Sunday, June 5, 2011

Book Review: Heaven is for Real by Todd Burpo

The cover of Heaven is for Real says, "A little boy's astounding story of his trip to heaven and back," and it is all true. Little Colton visited heaven when he was four years old. He had to go through surgery for a burst appendix and apparently visited heaven while under anesthesia. His body never clinically died. His story proves authentic when Colton can tell his parents exactly what they were doing while he was unconscious on an operating table, and he can also give them facts about heaven and Jesus that correctly line up with teachings in the Bible that no four year old would ever know. Todd Burpo, the author, is Colton's father and a pastor for a Protestant church.

I was amazed with this book. The story was fantastic and I believe it. The things that Colton says line up correctly with the teachings of my church, The Church of Jesus Christ of Latter-Day Saints. Todd Burpo, Colton's dad, sometimes interprets Colton's statements a little differently than I would. So I believe all that COLTON says is true, but not necessarily the way his dad explains it. (If you would like more information on what the Church of Jesus Christ of Latter-Day Saints teaches, visit I highly recommend this book to EVERYONE, no matter what your views on religion are. One thing Colton repeats over and over is that "Jesus loves the children." What a sweet little boy and what a great experience.

Saturday, June 4, 2011

Book Review: Winter's Child by Cameron Dokey

This is another one of those "Once Upon a Time" books. And, once again, Cameron Dokey did a fantastic job. Winter's Child is a retelling of "The Snow Queen," which I have never heard of. So this story was all new to me. Basically, Grace and Kai grow up hearing the tale of the "Winter Child" - a girl who was swept up by the North Wind as a baby and now has to go on a quest when she turns 16 to reverse what the North Wind did to her. She must heal the hearts that have slivers of ice embedded in them, causing them to fear too much to love. The Winter Child's heart also has a slice of ice, but she cannot heal her own heart. Grace has always thought this was just a fairy tale, but Kai believed in the Winter Child. After the biggest argument of their lives, Kai leaves to follow the Winter Child on her journey, without saying goodbye or explaining to Grace. Grace realizes how much Kai means to her and sets out to follow him, having an enlightening adventure of her own.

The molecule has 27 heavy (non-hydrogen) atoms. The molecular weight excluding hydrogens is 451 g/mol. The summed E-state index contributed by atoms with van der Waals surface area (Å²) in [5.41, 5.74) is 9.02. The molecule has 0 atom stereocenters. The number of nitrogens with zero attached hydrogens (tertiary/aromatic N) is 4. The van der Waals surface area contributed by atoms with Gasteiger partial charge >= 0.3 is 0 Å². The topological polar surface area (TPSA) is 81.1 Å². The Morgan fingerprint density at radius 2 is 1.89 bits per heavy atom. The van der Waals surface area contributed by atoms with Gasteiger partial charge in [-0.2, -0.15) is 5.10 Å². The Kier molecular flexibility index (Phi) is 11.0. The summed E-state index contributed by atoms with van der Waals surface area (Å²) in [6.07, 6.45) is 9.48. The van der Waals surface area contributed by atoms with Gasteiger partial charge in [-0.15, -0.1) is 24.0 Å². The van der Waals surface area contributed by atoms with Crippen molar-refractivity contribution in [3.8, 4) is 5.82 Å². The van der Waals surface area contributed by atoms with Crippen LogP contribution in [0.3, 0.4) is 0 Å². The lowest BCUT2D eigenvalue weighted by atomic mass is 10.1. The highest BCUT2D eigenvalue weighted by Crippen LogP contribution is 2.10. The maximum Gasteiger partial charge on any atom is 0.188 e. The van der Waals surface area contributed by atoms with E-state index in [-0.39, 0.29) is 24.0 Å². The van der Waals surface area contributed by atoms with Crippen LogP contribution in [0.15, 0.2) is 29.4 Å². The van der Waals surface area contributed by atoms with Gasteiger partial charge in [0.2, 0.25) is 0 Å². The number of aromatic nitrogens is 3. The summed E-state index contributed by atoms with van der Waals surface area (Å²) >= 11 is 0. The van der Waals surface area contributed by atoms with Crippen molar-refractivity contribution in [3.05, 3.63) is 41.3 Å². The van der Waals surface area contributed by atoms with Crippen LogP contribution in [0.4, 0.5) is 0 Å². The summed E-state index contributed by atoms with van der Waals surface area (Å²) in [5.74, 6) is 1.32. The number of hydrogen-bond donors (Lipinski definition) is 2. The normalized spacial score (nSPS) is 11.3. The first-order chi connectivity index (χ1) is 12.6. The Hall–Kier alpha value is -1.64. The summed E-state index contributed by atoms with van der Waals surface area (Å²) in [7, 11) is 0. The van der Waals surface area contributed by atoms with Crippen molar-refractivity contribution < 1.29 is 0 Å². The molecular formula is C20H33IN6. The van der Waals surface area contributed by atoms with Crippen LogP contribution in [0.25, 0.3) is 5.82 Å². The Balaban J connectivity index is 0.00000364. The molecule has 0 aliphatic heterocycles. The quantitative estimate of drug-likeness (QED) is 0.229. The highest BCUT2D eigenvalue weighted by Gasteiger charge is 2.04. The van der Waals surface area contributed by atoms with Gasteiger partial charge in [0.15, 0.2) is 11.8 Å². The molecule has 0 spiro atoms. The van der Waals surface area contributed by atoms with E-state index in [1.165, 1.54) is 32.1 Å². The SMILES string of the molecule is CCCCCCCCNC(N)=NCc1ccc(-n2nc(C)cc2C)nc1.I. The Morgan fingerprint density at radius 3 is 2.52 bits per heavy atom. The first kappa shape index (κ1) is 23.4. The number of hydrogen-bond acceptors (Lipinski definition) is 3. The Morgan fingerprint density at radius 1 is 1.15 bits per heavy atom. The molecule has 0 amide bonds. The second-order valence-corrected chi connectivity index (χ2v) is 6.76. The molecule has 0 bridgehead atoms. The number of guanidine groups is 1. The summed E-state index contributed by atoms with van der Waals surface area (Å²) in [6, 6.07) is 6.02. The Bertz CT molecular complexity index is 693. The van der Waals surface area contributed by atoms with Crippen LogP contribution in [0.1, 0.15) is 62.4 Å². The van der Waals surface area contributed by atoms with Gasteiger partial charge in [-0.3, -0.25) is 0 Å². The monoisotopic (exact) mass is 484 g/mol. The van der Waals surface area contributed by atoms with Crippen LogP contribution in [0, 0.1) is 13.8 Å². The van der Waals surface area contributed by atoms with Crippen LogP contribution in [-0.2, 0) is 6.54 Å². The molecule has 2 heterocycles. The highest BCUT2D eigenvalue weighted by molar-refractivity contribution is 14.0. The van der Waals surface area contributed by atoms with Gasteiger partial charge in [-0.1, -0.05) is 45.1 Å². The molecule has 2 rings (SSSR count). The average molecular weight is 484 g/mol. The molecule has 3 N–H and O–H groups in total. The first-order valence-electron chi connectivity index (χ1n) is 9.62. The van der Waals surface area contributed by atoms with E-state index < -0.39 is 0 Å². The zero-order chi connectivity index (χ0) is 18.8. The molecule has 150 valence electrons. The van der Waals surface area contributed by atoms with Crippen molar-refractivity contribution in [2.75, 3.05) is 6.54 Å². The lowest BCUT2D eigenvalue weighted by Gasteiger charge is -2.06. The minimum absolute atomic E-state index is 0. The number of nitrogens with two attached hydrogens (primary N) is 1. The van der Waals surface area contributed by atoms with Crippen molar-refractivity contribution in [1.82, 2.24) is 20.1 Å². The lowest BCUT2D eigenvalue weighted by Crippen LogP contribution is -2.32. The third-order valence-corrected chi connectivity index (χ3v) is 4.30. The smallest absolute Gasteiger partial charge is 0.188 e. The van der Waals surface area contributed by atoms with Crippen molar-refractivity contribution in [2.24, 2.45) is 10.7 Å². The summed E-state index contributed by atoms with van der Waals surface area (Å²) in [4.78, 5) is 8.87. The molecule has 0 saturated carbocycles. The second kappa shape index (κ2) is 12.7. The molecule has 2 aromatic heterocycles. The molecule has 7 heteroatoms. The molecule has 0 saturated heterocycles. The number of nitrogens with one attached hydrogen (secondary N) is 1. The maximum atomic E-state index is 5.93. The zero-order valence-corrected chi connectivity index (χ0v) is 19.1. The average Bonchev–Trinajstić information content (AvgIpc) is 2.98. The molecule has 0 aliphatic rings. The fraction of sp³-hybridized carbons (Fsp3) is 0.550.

I enjoyed this book. It was a quick, easy read, and it was beautifully written. It had some fantastic quotes.
"A plant needs to do more than stretch its leaves toward the sun. It also needs to send down roots deep into the ground. They hold on tightly in the dark, out of sight where it is easy to forget about them. But it is the fact that a plant can do these two things at once, anchoring itself to the earth even as it reaches for the sky, that makes it strong."